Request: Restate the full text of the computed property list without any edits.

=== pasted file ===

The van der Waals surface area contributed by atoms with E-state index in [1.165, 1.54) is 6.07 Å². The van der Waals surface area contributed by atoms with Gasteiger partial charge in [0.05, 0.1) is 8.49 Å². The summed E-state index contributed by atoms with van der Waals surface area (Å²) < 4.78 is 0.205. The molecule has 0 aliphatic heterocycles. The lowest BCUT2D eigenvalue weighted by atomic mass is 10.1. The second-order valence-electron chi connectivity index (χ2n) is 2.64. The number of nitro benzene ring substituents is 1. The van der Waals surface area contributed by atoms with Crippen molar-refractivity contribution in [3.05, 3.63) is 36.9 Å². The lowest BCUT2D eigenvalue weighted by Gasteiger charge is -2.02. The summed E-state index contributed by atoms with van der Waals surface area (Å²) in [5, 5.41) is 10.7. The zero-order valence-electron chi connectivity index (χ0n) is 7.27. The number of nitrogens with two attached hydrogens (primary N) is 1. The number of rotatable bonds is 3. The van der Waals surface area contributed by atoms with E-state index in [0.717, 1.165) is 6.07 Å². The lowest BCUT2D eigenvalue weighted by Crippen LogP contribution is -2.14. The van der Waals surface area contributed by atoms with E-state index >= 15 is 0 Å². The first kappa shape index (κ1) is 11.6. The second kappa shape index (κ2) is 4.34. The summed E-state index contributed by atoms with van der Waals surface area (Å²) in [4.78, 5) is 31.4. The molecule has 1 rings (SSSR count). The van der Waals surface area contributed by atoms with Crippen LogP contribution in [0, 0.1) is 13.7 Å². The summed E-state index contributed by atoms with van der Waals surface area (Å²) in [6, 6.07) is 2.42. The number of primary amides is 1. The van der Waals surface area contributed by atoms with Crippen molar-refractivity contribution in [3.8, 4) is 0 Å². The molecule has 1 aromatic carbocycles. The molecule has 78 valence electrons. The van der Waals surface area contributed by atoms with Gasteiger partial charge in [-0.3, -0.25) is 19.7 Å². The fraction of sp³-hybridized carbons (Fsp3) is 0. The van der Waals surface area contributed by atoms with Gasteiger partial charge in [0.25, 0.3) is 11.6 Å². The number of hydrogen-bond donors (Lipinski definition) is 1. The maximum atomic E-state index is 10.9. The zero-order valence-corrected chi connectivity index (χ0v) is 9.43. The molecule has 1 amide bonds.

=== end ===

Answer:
The van der Waals surface area contributed by atoms with E-state index in [1.165, 1.54) is 6.07 Å². The van der Waals surface area contributed by atoms with Gasteiger partial charge in [0.05, 0.1) is 8.49 Å². The summed E-state index contributed by atoms with van der Waals surface area (Å²) < 4.78 is 0.205. The molecule has 0 aliphatic heterocycles. The lowest BCUT2D eigenvalue weighted by atomic mass is 10.1. The second-order valence-electron chi connectivity index (χ2n) is 2.64. The number of nitro benzene ring substituents is 1. The van der Waals surface area contributed by atoms with Crippen molar-refractivity contribution in [3.05, 3.63) is 36.9 Å². The lowest BCUT2D eigenvalue weighted by Gasteiger charge is -2.02. The summed E-state index contributed by atoms with van der Waals surface area (Å²) in [5, 5.41) is 10.7. The zero-order valence-electron chi connectivity index (χ0n) is 7.27. The number of nitrogens with two attached hydrogens (primary N) is 1. The number of rotatable bonds is 3. The van der Waals surface area contributed by atoms with E-state index in [0.717, 1.165) is 6.07 Å². The lowest BCUT2D eigenvalue weighted by Crippen LogP contribution is -2.14. The van der Waals surface area contributed by atoms with E-state index >= 15 is 0 Å². The first kappa shape index (κ1) is 11.6. The second kappa shape index (κ2) is 4.34. The summed E-state index contributed by atoms with van der Waals surface area (Å²) in [4.78, 5) is 31.4. The molecule has 1 rings (SSSR count). The van der Waals surface area contributed by atoms with Crippen LogP contribution in [0, 0.1) is 13.7 Å². The summed E-state index contributed by atoms with van der Waals surface area (Å²) in [6, 6.07) is 2.42. The number of primary amides is 1. The van der Waals surface area contributed by atoms with Crippen molar-refractivity contribution in [3.8, 4) is 0 Å². The molecule has 1 aromatic carbocycles. The molecule has 78 valence electrons. The van der Waals surface area contributed by atoms with Gasteiger partial charge in [-0.3, -0.25) is 19.7 Å². The fraction of sp³-hybridized carbons (Fsp3) is 0. The van der Waals surface area contributed by atoms with Gasteiger partial charge in [0.25, 0.3) is 11.6 Å². The number of hydrogen-bond donors (Lipinski definition) is 1. The maximum atomic E-state index is 10.9. The zero-order valence-corrected chi connectivity index (χ0v) is 9.43. The molecule has 1 amide bonds.